Our Tallahassee Internship Program (TIP) continues to be one of the best experiential learning opportunities offered at USF. We currently have 10 extremely bright and motivated students interning in Tallahassee for senators, representatives, lobbyists and community organizations during this legislative session. I recently had lunch in Washington, D.C. with some of our TIP graduates, and they couldn’t say enough how much that experience helped them in the next phase of their career.



High-Impact Research and Scholarship
It is evident we have hundreds of faculty engaged in high-impact, meaningful research, both locally and around the world. The media has taken notice of the great work our faculty are doing, resulting in positive press, and in some cases, additional external funding.

  • Erin Kimmerle’s team continues to work on the Dozier School project that draws support from elected officials and generates many headlines around the country. Kimmerle and her team have positively identified the remains of five individuals at the Dozier School for Boys.
  • Les Shaw and his team of workers spent five years working on a potential antibiotic to treat methicillin resistant Staphylococcus aureus, also known as MRSA, which can cause many serious infections and deaths. Shaw was awarded a U.S. patent in December, and his team is preparing the compound for clinical trials.
  • Ira Sukrungruang of the Department of English was awarded the Bronze Medal in General Nonfiction in the 2014 Florida Book Awards for his collection of essays, “Southside Buddhist.”
  • Denis Karaiskaj Department of Physics received a $160,428 Phase I award from the Defense Advanced Research Projects Agency (DARPA) to develop the first solid state atomic clock. This work will build upon his U.S. patent.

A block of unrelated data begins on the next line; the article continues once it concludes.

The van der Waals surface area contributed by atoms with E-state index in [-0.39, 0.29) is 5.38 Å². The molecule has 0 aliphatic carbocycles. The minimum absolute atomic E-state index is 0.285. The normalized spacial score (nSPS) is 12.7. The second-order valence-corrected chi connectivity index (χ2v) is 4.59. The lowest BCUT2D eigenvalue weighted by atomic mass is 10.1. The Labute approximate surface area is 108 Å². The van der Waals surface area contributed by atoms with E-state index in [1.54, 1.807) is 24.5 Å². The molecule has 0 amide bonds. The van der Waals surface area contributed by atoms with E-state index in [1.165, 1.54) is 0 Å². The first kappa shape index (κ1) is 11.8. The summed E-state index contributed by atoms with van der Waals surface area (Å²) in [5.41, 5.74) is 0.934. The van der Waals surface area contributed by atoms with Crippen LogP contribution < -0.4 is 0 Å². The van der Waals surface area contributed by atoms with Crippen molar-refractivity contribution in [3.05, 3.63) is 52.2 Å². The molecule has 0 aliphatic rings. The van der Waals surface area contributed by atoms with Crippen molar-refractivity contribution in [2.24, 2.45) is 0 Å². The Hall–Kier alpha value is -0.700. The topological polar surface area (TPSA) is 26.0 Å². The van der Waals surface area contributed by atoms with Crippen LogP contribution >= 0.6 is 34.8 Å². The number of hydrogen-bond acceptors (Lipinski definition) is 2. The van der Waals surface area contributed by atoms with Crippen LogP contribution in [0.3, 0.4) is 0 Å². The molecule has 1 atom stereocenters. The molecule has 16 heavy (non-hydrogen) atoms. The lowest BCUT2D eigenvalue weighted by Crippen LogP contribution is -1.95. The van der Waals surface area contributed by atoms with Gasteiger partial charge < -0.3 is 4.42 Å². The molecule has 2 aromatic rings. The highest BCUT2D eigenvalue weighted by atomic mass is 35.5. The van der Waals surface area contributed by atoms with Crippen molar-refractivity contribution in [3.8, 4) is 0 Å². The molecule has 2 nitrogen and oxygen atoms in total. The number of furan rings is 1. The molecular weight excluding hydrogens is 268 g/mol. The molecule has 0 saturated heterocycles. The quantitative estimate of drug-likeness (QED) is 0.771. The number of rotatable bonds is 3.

• Jennifer Bosson and Joseph Vandello of the College of Arts and Sciences at the University of South Florida were named the Researches of the Year by the Society for the Psychological Study of Men and Masculinity. The society is Division 51 of the American Psychological Association and offers a number of awards every year for teachers, students and researchers educating in the area of men and masculinity.
  • Tim Dixon and the Natural Hazards Network are examining climate change by studying the Helheim glacier, one of Greenland’s major outlet glaciers. An expert in volcanology, Dixon recently began studying the Nevado del Ruiz, a volcano that was responsible for about 25,000 fatalities in the mid-1980s, which has become active again.

USF’s Forensic Anthropology Lab, led by Kimmerle, is working with the Hillsborough County Sheriff’s Office and the medical examiner to create a forensic science outdoor research facility, commonly known as a body farm. Cadavers would be donated to this facility so crime scene detectives and students could study the remains as they decay. It also will provide a training environment to learn how to excavate burials and process outdoor crime scenes.